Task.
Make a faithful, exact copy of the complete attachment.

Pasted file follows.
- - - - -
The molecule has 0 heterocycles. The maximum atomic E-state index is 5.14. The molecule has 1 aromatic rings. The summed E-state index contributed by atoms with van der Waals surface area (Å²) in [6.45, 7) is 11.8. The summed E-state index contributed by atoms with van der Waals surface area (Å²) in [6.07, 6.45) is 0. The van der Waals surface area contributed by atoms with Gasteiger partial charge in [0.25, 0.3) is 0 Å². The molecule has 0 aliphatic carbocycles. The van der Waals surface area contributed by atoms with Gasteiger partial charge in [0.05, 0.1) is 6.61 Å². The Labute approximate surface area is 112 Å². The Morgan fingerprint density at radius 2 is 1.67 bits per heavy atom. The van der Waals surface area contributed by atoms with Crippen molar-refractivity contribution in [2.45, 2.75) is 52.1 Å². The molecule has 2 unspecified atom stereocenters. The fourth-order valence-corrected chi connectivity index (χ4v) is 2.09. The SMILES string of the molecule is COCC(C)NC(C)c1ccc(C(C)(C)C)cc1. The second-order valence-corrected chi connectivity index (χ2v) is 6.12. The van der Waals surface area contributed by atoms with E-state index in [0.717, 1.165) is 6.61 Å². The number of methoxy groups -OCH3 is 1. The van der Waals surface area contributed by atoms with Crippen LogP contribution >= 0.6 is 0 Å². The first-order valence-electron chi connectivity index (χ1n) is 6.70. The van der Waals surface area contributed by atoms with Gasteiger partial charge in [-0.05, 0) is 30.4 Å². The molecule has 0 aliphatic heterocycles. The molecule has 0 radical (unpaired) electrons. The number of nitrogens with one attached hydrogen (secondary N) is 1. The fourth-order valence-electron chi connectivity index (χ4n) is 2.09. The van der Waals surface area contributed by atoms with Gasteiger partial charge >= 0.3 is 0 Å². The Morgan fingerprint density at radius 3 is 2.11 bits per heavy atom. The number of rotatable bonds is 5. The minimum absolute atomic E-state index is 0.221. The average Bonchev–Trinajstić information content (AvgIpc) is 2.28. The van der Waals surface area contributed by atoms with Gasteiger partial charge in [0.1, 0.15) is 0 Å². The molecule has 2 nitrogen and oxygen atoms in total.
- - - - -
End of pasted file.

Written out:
The molecule has 0 heterocycles. The maximum atomic E-state index is 5.14. The molecule has 1 aromatic rings. The summed E-state index contributed by atoms with van der Waals surface area (Å²) in [6.45, 7) is 11.8. The summed E-state index contributed by atoms with van der Waals surface area (Å²) in [6.07, 6.45) is 0. The van der Waals surface area contributed by atoms with Gasteiger partial charge in [0.25, 0.3) is 0 Å². The molecule has 0 aliphatic carbocycles. The van der Waals surface area contributed by atoms with Gasteiger partial charge in [0.05, 0.1) is 6.61 Å². The Labute approximate surface area is 112 Å². The Morgan fingerprint density at radius 2 is 1.67 bits per heavy atom. The van der Waals surface area contributed by atoms with Crippen molar-refractivity contribution in [2.45, 2.75) is 52.1 Å². The molecule has 2 unspecified atom stereocenters. The fourth-order valence-corrected chi connectivity index (χ4v) is 2.09. The SMILES string of the molecule is COCC(C)NC(C)c1ccc(C(C)(C)C)cc1. The second-order valence-corrected chi connectivity index (χ2v) is 6.12. The van der Waals surface area contributed by atoms with E-state index in [0.717, 1.165) is 6.61 Å². The number of methoxy groups -OCH3 is 1. The van der Waals surface area contributed by atoms with Crippen LogP contribution >= 0.6 is 0 Å². The first-order valence-electron chi connectivity index (χ1n) is 6.70. The van der Waals surface area contributed by atoms with Gasteiger partial charge in [-0.05, 0) is 30.4 Å². The molecule has 0 aliphatic heterocycles. The molecule has 0 radical (unpaired) electrons. The number of nitrogens with one attached hydrogen (secondary N) is 1. The fourth-order valence-electron chi connectivity index (χ4n) is 2.09. The van der Waals surface area contributed by atoms with Gasteiger partial charge >= 0.3 is 0 Å². The Morgan fingerprint density at radius 3 is 2.11 bits per heavy atom. The number of rotatable bonds is 5. The minimum absolute atomic E-state index is 0.221. The average Bonchev–Trinajstić information content (AvgIpc) is 2.28. The van der Waals surface area contributed by atoms with Gasteiger partial charge in [0.1, 0.15) is 0 Å². The molecule has 2 nitrogen and oxygen atoms in total.